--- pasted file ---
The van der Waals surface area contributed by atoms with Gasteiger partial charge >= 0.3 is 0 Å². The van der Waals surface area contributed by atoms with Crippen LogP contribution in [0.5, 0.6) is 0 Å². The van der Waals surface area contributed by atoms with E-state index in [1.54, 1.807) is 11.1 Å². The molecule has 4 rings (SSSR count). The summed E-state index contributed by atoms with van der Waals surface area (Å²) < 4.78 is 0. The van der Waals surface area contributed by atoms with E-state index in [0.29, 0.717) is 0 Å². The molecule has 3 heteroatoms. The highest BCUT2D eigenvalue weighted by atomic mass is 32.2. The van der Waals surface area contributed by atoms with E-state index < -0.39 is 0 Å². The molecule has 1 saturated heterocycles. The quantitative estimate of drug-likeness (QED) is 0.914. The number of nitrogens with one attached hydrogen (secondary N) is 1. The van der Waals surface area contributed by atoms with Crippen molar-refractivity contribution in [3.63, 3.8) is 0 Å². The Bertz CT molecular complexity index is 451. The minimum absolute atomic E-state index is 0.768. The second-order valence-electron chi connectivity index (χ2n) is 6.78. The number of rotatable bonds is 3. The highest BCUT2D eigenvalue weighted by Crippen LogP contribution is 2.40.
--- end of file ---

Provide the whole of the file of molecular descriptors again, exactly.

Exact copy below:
The van der Waals surface area contributed by atoms with Gasteiger partial charge >= 0.3 is 0 Å². The van der Waals surface area contributed by atoms with Crippen LogP contribution in [0.5, 0.6) is 0 Å². The van der Waals surface area contributed by atoms with E-state index in [1.54, 1.807) is 11.1 Å². The molecule has 4 rings (SSSR count). The summed E-state index contributed by atoms with van der Waals surface area (Å²) < 4.78 is 0. The van der Waals surface area contributed by atoms with E-state index in [0.29, 0.717) is 0 Å². The molecule has 3 heteroatoms. The highest BCUT2D eigenvalue weighted by atomic mass is 32.2. The van der Waals surface area contributed by atoms with E-state index < -0.39 is 0 Å². The molecule has 1 saturated heterocycles. The quantitative estimate of drug-likeness (QED) is 0.914. The number of nitrogens with one attached hydrogen (secondary N) is 1. The van der Waals surface area contributed by atoms with Crippen molar-refractivity contribution in [3.63, 3.8) is 0 Å². The Bertz CT molecular complexity index is 451. The minimum absolute atomic E-state index is 0.768. The second-order valence-electron chi connectivity index (χ2n) is 6.78. The number of rotatable bonds is 3. The highest BCUT2D eigenvalue weighted by Crippen LogP contribution is 2.40.